So you argue that putting engineering in that context helps make it more interesting?

That’s right. And I think I’m not just arguing it—there’s evidence of that from all these different programs across the U.S.

You got a lot of mail after writing the op-ed about making engineering more meaningful, and you discovered a pattern in how the writers addressed you. Could you share that with us?

I got a lot of mail, lots and lots of mail. In being an engineer, I tried to come up with a shortcut to understand it all and save myself a little bit of time. I discovered there was a pattern in the salutation. Some people called me Professor Nilsson. Others addressed me as Dr. Nilsson and some people addressed me as Ms. Nilsson. If the person said, “Dear Professor Nilsson,” in all cases except one, they were very positive about the article. If they said, “Dr. Nilsson,” it could go either way. Everyone who started with “Ms. Nilsson” was negative. Then, there were some “Hey Ladies” and I’ll let the listener guess if they were positive or negative. It was actually a surprising number of male engineers who were very negative about the idea of female engineers—a lot of engineers uncomfortable with the idea that we were discussing gender in the context of engineering.

Will you read a couple of the letters?

Sure. Here we go: “I guess what I don’t understand is why does it matter how many women are engineers. Why are so many people so obsessed toward this kind of stuff? Maybe, just maybe, the male brain is better at engineering than the female brain. That to me is the obvious answer, but common sense seems to have disappeared from our society decades ago.”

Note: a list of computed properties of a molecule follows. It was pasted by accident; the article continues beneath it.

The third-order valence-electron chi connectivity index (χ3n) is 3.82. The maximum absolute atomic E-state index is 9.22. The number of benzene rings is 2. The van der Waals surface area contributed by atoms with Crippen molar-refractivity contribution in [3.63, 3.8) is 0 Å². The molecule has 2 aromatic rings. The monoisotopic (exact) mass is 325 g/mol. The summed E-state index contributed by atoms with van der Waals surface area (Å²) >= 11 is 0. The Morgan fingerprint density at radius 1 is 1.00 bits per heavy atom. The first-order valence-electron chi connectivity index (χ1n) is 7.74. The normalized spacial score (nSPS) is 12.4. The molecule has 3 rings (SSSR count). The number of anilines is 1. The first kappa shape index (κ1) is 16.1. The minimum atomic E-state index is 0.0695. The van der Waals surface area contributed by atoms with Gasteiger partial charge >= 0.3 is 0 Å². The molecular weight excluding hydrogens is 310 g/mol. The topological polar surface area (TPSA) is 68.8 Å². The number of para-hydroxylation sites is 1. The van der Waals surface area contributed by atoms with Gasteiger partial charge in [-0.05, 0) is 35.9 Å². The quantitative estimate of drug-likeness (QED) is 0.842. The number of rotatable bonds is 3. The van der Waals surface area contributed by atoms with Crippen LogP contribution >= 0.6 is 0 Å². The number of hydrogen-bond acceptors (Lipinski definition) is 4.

I was surprised by the number of people who questioned the value of female participation. Engineering is a field that’s about solving problems. You can only solve problems that you understand and I would like to think that we want to solve everyone’s problems, not just problems identified by a small segment of society. That’s not just about women and men. It’s about having all kinds of people do engineering: introverts, extroverts, people from cities, from rural villages, from the U.S., from all over the world. I think this idea that we can just have one type of person and have them come up with all of the solutions to problems they’ve never encountered themselves firsthand is a bit absurd.

I understand that some of the comments called your approach “pink engineering,” and they use that as an insult. What do you think that means?

I think there was fear around the idea that I was advocating for a kind of engineering that’s less serious, somehow, that it’s not real engineering if it’s being done by being females — it’s some subcategory that’s siloed. First of all, that’s totally off base, but even if it wasn’t, I think it’s curious that we are so afraid of the idea that some engineering should be female-oriented. There’s a lot of engineering startups here in Silicon Valley that solve problems.

I was thinking about this question about how to attract female engineers, or how to attract women to anything. One of the big pushes now is to teach girls to code. It seems to me that many of the coding programs for girls available on the Internet are about designing jewelry. Why does coding have to be associated with jewelry to get a girl interested?

There are definitely programs that try very hard not to do that and to make sure that there are all kinds of problems to solve. I don’t think we should avoid the bracelet problem. I think they can be included as well, but we shouldn’t have some sort of equation that states girls equals bracelet engineering.